They are tiny and know how to escape their worst enemies, but the short-headed frogs are less strong in that one talent of the frog: they can’t jump around. Or at least, the jumping works, but the landing doesn’t.

Researchers show in a new study, published in scientific journal Scientific Advances appeared, for the first time that the short-headed frogs, officially brachycephalus called, lose control halfway through their jump and spin through the air before crashing to the ground. “They aren’t great jumpers and they aren’t really good runners. They stomp around with very stiff strides,” said co-author Edward Stanley, director of the Florida Museum of Natural History’s lab.

Smallest vestibular organ

The researchers were able to analyze the movements of the frogs, which are at most one centimeter in size, using overt, an initiative of eighteen American institutes to create 3D models with CT scans of more than 20,000 species. Co-author Amber Singh merged hundreds of frog scans. The short-headed frog stood out as the frog with the smallest vestibular system of all vertebrates known to be.

The vestibular system is located in the inner ear and consists of a network of cavities and semicircular canals containing fluids. When an animal moves its head, the fluid in the cavities moves with it, hitting tiny hairs that send electrical signals to the brain to help keep an animal in balance, know what’s up or down, and detect acceleration.

Video of a frog jumping and spectacularly failing to land well

Video from Essner et al. (2022), CC-BY-NC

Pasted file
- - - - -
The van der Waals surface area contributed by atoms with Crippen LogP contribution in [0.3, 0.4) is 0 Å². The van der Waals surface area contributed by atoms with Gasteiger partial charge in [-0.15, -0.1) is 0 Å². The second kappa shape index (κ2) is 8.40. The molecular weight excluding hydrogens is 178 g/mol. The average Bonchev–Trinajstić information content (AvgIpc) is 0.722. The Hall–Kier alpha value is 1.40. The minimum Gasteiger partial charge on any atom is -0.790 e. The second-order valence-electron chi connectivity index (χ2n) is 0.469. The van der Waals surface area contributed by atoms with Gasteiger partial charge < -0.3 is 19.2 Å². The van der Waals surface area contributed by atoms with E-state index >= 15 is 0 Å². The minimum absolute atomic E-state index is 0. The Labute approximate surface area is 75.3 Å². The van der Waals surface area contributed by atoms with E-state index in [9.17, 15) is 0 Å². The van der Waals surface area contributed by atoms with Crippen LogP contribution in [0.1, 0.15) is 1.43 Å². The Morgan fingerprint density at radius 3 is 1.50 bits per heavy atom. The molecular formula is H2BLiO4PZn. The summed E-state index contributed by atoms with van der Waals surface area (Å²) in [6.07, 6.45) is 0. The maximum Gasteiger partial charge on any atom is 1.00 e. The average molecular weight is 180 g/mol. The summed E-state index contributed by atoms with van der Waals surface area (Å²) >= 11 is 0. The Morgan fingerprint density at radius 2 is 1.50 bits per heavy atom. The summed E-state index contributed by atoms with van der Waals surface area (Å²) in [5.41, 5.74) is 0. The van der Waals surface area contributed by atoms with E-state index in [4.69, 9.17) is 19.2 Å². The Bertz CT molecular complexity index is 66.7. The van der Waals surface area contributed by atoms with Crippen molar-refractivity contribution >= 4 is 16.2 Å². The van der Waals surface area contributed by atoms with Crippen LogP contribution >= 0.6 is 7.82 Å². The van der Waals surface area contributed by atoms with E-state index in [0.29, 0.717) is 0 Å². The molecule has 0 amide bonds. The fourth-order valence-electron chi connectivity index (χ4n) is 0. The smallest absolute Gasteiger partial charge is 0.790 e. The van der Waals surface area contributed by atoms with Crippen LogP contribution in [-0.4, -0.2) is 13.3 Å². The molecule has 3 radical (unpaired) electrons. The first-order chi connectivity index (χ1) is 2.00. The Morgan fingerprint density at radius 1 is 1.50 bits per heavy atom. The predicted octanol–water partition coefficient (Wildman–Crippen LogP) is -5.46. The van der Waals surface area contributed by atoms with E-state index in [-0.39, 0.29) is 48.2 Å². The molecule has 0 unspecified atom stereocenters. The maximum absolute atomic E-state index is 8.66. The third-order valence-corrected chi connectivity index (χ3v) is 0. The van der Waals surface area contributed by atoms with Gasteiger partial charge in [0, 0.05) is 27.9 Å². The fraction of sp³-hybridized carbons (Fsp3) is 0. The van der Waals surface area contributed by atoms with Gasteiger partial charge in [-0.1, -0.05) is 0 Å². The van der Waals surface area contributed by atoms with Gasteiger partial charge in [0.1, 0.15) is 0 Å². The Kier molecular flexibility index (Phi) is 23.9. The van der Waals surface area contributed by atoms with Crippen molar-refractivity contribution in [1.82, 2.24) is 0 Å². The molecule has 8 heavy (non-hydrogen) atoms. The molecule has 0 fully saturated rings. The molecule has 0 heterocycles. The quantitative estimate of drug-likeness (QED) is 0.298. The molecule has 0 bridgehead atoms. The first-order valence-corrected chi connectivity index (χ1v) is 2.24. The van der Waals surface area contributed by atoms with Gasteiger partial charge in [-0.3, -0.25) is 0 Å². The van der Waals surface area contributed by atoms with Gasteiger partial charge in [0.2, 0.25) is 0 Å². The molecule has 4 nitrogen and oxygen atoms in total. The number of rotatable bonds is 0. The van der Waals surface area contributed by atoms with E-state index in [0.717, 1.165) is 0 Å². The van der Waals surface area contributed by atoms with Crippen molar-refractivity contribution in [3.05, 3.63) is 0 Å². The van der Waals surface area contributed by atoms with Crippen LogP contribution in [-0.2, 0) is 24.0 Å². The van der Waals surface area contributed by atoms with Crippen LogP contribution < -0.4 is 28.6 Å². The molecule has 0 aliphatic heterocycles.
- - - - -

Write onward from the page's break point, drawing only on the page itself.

Natural selection has resulted in the vestibular system not becoming too large. Whales, for example, have a vestibular system that is barely larger than that of humans. That is not a problem for very large animals, but in smaller organisms the vestibular system takes up a relatively large amount of space. “Even if the channels are as big as possible, they’re not big enough to move the fluid in a way that keeps them balanced,” says Stanley.

Fluorescent, but deaf

It is not the first time that the Brachycephalus Frogs have attracted the attention of scientists. Some make very high-pitched mating noises, like the chirping of crickets. That while at least two species have an underdeveloped auditory system and are completely deaf to the love songs of the amorous males. And then those same two species also have fluorescent bones, which are visible through their skin when you shine a black light on them.

“They are strange frogs,” said co-researcher André Confetti of the Federal University of Paraná in Brazil. “They can’t swim, they don’t have tadpoles and they barely move. We monitored the behavior of these frogs and saw the same specimen sitting in the same spot for a year.”

This tendency not to move is probably their greatest strength. The little frogs live under foliage in the tropical rainforest of Brazil. Some are brightly colored—a warning to potential predators that they are poisonous—while others are camouflaged. In all cases, their main tactic is to avoid getting eaten, to stay in the same place and to look as unattractive or inconspicuous as possible. Stanley: “They don’t jump around much and if they do they probably aren’t too concerned about landing because they jump out of desperation. They benefit more from being so small than they benefit from their inability to land properly after a jump.”

The brachycephalus
The brachycephalus is a genus of frogs called the short-headed frog in Dutch. There are 38 different types. The animals are only found in South America and especially in the rainforest in southeastern Brazil. They live in the foliage at the bottom of forests. The frogs are particularly known for their size: they grow up to a few centimeters in length. A well-known species is the saddle toad, which can also be seen in the photo and until recently was counted among the toads. Its name refers to a hardened shield located between the vertebrae on its back.